Want to know who’s responsible for increases in your property tax bills? The most influential players are your local taxing entities — cities, counties, school districts, and other special purpose districts. They decide what tax rates to apply to your property after its taxable value is determined. But others also play a role.
Property taxes in Texas are overseen by the Texas Legislature. They set the laws that guide the property tax process. Every two years, lawmakers have an opportunity to improve that process. Other players include county appraisal districts (CADs) and tax assessor-collectors.
Let’s look at each of these players and their roles in the process. Keep in mind your total tax bill equals your appraised property value multiplied by the tax rate set by each local taxing entity.
County Appraisal Districts
Prior to 1981, CADs didn’t exist and each taxing entity set its own values for the property it taxed. During the 1979 legislative session, the Property Tax Code was established and 254 county appraisal districts were created. In 1982, all taxing entities began using the same appraised property values from their local CAD.
Appraisal districts’ primary duty is ensuring all the county’s taxable property is on the appraisal roll and appraised at market value as of January 1 of each year. They’re also responsible for applying local exemptions and the state homestead cap (currently 10 percent a year). CADs then report this information to taxpayers, taxing entities, and tax assessor-collectors.
By state law, on April 15 CADs send all property owners a notice of appraised value. This is followed by a 30-day period in which property owners can file a protest of that value. After protest hearings, the chief appraiser has until July 25 to certify the appraisal roll values and submit that information to the county’s taxing entities and tax assessor-collector.
Local Taxing Entities
The most influential players in the tax bill-setting process are your local taxing entities. They decide what tax rates to levy against your property values, and whether to offer any exemptions.
At this stage in the process, local taxing entities such as county commissioners courts, city councils, school boards, water districts, and other special districts review the certified property values. Then, in conjunction with their budgeting process, they set a tax rate that will collect from taxpayers the amount of money they want to spend.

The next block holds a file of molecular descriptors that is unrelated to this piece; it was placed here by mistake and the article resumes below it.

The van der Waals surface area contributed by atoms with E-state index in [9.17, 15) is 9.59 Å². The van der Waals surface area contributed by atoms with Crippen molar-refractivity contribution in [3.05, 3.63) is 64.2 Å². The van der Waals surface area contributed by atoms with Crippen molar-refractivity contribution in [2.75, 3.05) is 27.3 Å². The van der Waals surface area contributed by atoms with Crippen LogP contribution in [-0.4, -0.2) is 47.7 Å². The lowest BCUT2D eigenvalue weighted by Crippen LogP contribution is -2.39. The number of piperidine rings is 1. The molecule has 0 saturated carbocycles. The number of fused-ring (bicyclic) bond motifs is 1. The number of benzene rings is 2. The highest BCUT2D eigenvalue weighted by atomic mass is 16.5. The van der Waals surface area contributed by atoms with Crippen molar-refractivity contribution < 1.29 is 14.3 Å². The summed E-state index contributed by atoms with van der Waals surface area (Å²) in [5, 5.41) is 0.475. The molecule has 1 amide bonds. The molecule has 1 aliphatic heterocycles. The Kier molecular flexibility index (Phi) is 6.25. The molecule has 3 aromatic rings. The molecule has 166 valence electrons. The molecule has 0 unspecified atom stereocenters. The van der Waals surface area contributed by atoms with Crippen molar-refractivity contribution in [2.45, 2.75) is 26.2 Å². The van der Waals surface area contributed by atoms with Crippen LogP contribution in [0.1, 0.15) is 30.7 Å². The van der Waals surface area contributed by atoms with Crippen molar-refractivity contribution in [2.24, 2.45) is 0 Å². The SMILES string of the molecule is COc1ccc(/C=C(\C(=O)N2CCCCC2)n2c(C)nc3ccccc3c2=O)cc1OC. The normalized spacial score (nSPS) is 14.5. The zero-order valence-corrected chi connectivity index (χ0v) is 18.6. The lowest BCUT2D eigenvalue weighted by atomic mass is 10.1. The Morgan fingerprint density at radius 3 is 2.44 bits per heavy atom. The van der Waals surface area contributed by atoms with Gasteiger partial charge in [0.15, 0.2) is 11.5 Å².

During this process, entities are required by Truth in Taxation laws to notify taxpayers of the “effective tax rate” and “rollback rate.” The rollback rate is the maximum rate allowed by law without voter approval. Currently, any rate higher than an eight-percent increase triggers either an automatic tax ratification election (for school districts) or an opportunity for local citizens to petition for a rollback election. Property tax reform proposed last session would have lowered the rollback rate to four percent and eliminated the petition requirement, making rollback elections automatic.
The effective tax rate is the calculated rate that would provide a local taxing entity the same amount of tax revenue it collected the year before on property taxed in both years. A simple rule is that as property values increase, tax rates must go down to prevent property taxes from rising. Any rate above the effective tax rate will increase tax bills.
A recent law requires 60 percent of a taxing entity’s voting members to approve a tax rate increase; otherwise, the effective tax rate (or prior year’s rate, if lower) is automatically adopted. Taxing entities know appraised values (and the effective rate) prior to setting their tax rates every year, so they know when they’re choosing to raise taxpayers’ property tax bills.
To clear up a common misconception: In Texas, the “assessor” part of the title has nothing to do with setting property values. The assessing part of a tax assessor’s job is to gather appraisal information from the CAD and tax rate information from the taxing entities. That information is then processed and used to calculate the tax bills sent out to all property owners. At this point, the “collecting” job begins. In a consolidated tax office, the tax assessor-collector ensures that all funds collected are accounted for and properly disbursed to the appropriate entities.
Every county in Texas has an elected tax assessor-collector, but not all of them are responsible for assessing and collecting property taxes. Some taxing entities choose to contract these duties out to other parties. If you live in a county with a tax assessor-collector that collects for multiple entities, your tax bill will have multiple lines to represent each of the entities they collect for; if not, you could receive multiple tax statements.
Where do taxpayers fit into the process, besides paying the bills? With a full understanding of the process, taxpayers can hold their local and state officials accountable at every step. Feel free to reach out to me for more details at firstname.lastname@example.org.
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